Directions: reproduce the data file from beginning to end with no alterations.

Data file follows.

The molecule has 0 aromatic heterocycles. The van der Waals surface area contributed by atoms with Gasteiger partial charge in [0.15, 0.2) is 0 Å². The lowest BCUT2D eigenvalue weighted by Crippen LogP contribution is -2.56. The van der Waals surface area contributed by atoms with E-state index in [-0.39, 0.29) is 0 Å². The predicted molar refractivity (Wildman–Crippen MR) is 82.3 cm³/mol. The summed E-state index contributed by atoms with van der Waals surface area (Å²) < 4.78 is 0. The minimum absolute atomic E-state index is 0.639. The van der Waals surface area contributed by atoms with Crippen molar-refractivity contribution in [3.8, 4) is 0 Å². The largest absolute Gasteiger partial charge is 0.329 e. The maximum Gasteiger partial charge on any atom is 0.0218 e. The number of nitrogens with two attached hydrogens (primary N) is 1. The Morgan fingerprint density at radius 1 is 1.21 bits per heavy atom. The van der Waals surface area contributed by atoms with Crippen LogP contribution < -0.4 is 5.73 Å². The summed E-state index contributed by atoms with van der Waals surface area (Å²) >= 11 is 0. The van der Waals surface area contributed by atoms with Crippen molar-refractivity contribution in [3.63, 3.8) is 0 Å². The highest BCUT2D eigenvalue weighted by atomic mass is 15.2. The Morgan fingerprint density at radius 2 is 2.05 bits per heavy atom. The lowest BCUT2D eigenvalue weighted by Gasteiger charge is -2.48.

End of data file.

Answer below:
The molecule has 0 aromatic heterocycles. The van der Waals surface area contributed by atoms with Gasteiger partial charge in [0.15, 0.2) is 0 Å². The lowest BCUT2D eigenvalue weighted by Crippen LogP contribution is -2.56. The van der Waals surface area contributed by atoms with E-state index in [-0.39, 0.29) is 0 Å². The predicted molar refractivity (Wildman–Crippen MR) is 82.3 cm³/mol. The summed E-state index contributed by atoms with van der Waals surface area (Å²) < 4.78 is 0. The minimum absolute atomic E-state index is 0.639. The van der Waals surface area contributed by atoms with Crippen molar-refractivity contribution in [3.8, 4) is 0 Å². The largest absolute Gasteiger partial charge is 0.329 e. The maximum Gasteiger partial charge on any atom is 0.0218 e. The number of nitrogens with two attached hydrogens (primary N) is 1. The Morgan fingerprint density at radius 1 is 1.21 bits per heavy atom. The van der Waals surface area contributed by atoms with Crippen LogP contribution < -0.4 is 5.73 Å². The summed E-state index contributed by atoms with van der Waals surface area (Å²) >= 11 is 0. The van der Waals surface area contributed by atoms with Crippen molar-refractivity contribution in [3.63, 3.8) is 0 Å². The highest BCUT2D eigenvalue weighted by atomic mass is 15.2. The Morgan fingerprint density at radius 2 is 2.05 bits per heavy atom. The lowest BCUT2D eigenvalue weighted by Gasteiger charge is -2.48.